Purdue Pharma supports state Rx monitoring programs
CHARLESTON, S.C. Drug maker Purdue Pharma has donated $200,000 to the National Association of State Controlled Substances Authorities to address the abuse of prescription drugs, NASCSA said Tuesday.
The grant, presented at the group’s annual conference in Charleston, S.C., is designed to support state prescription drug monitoring programs. The NASCSA will be in charge of distributing the money to state agencies. Purdue is the maker of OxyContin (oxycodone), a commonly abused prescription opioid painkiller.
“State budgets are shrinking, but the abuse and diversion of prescription drug problem is a growing concern,” NASCSA executive director Kathy Keough said. “Purdue Pharma’s funding of state prescription drug monitoring programs will help keep these medications out of the wrong hands while ensuring legitimate patients have access to the medications they need.”
Teva, Sandoz launch Prevacid SoluTab generics
JERUSALEM The Food and Drug Administration granted approval for Teva’s abbreviated new drug application to market a generic version of a drug designed to treat peptic ulcers.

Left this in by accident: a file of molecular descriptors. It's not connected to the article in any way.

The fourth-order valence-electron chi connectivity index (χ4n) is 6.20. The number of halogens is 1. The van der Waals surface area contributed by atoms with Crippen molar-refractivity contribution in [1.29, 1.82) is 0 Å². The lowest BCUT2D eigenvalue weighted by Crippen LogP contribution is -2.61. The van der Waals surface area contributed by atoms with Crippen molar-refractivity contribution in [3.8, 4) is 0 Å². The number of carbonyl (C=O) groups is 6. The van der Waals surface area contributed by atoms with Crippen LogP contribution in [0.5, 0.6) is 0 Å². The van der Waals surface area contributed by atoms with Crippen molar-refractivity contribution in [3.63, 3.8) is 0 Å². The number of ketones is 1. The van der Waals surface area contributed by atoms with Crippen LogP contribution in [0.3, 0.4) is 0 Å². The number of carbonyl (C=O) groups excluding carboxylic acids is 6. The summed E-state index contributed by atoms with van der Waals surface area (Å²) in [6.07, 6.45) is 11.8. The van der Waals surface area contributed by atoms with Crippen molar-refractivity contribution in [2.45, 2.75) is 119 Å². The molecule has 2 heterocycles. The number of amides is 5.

The generic drug maker said that its drug, lansoprazole, is a generic version of Takeda’s Prevacid SoluTab. Annual sales of the branded product were approximately $453 million in the United States, according to IMS sales data.
Sandoz, the generics division of Swiss drug maker Novartis, also announced the launch of its own version of Prevacid SoluTab.
FDA OKs expanded use of Baraclude
PRINCETON, N.J. The Food and Drug Administration has approved an additional use for a hepatitis drug.
Bristol-Myers Squibb announced Monday the approval of Baraclude (entecavir) as a treatment for chronic hepatitis B in adults with decompensated liver disease. The drug already is approved for adults with evidence of active viral replication.
“This additional indication for Baraclude is important news as it is now proven to be an effective treatment option for physicians to help in managing chronic hepatitis B patients with decompensated liver disease,” University of Hawaii professor of medicine Naoky Tsai said.